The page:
Evidence of overvaluation eases in the Canadian housing market: CMHC
OTTAWA -- Canada's federal housing agency says the residential market showed a moderate degree of vulnerability in its latest quarterly report but that imbalances continue to narrow.
The moderate risk rating is the third in a row from the Canada Mortgage and Housing Corp. after it flagged the market as high risk for two and a half years.
It says the narrowing risk comes as home prices ease somewhat, with the average price down 0.6 per cent in the second quarter of this year compared with last, while the young-adult population continued to grow at 1.9 per cent to increase the pool of potential first-time homebuyers.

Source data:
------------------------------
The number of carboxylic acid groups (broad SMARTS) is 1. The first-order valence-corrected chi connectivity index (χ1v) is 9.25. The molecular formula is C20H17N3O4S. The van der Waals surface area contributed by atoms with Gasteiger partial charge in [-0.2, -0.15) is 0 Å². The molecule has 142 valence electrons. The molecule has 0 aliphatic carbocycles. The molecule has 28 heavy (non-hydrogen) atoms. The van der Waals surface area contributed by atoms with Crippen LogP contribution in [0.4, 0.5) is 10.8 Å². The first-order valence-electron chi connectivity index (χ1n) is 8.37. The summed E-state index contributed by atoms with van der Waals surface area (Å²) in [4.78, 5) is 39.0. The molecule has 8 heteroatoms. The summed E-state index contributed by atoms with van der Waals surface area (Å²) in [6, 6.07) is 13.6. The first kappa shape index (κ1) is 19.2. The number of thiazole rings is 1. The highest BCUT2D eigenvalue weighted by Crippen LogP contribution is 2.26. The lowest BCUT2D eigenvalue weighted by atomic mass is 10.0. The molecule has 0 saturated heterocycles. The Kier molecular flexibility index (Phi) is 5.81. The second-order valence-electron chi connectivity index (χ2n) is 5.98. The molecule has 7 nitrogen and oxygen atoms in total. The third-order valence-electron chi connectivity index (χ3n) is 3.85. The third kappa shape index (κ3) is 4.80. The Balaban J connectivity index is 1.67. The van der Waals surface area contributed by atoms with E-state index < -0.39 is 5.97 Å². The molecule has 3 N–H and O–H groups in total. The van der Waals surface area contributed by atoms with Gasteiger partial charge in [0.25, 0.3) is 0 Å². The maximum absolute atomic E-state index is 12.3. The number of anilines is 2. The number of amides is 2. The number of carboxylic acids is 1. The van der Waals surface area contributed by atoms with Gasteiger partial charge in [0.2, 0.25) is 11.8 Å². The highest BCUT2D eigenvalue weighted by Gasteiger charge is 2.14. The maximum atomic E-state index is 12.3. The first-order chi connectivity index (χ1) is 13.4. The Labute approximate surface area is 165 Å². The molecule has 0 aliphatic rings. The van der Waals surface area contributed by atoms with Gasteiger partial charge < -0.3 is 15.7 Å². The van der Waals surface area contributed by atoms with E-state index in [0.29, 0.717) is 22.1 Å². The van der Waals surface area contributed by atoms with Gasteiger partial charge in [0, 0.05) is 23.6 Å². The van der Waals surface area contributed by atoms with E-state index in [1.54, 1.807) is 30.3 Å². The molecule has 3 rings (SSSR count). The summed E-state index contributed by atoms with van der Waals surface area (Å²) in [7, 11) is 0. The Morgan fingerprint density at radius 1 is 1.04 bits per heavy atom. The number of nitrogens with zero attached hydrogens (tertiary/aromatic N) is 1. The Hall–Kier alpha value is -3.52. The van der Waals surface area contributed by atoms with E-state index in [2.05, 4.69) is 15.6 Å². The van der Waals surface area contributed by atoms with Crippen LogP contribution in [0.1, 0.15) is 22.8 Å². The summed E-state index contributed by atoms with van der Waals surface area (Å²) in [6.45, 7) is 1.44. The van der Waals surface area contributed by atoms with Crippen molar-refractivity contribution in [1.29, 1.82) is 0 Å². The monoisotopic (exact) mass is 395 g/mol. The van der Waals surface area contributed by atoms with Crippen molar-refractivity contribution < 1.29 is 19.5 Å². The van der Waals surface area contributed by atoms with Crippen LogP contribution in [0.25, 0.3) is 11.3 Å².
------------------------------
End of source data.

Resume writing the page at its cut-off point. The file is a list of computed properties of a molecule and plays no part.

The agency says Toronto has been downgraded from high risk to moderate as prices dipped by 0.8 per cent in the second quarter while inflation-adjusted disposable income grew by 0.5 per cent, though prices have been climbing in the third quarter. It also moved Hamilton from high to moderate risk.
CMHC says Vancouver, Edmonton, Calgary, Saskatoon, Regina, and Winnipeg still show a moderate degree of vulnerability.
It says cities including Ottawa, Montreal, Quebec, Moncton, Halifax and St. John's show a low degree of vulnerability.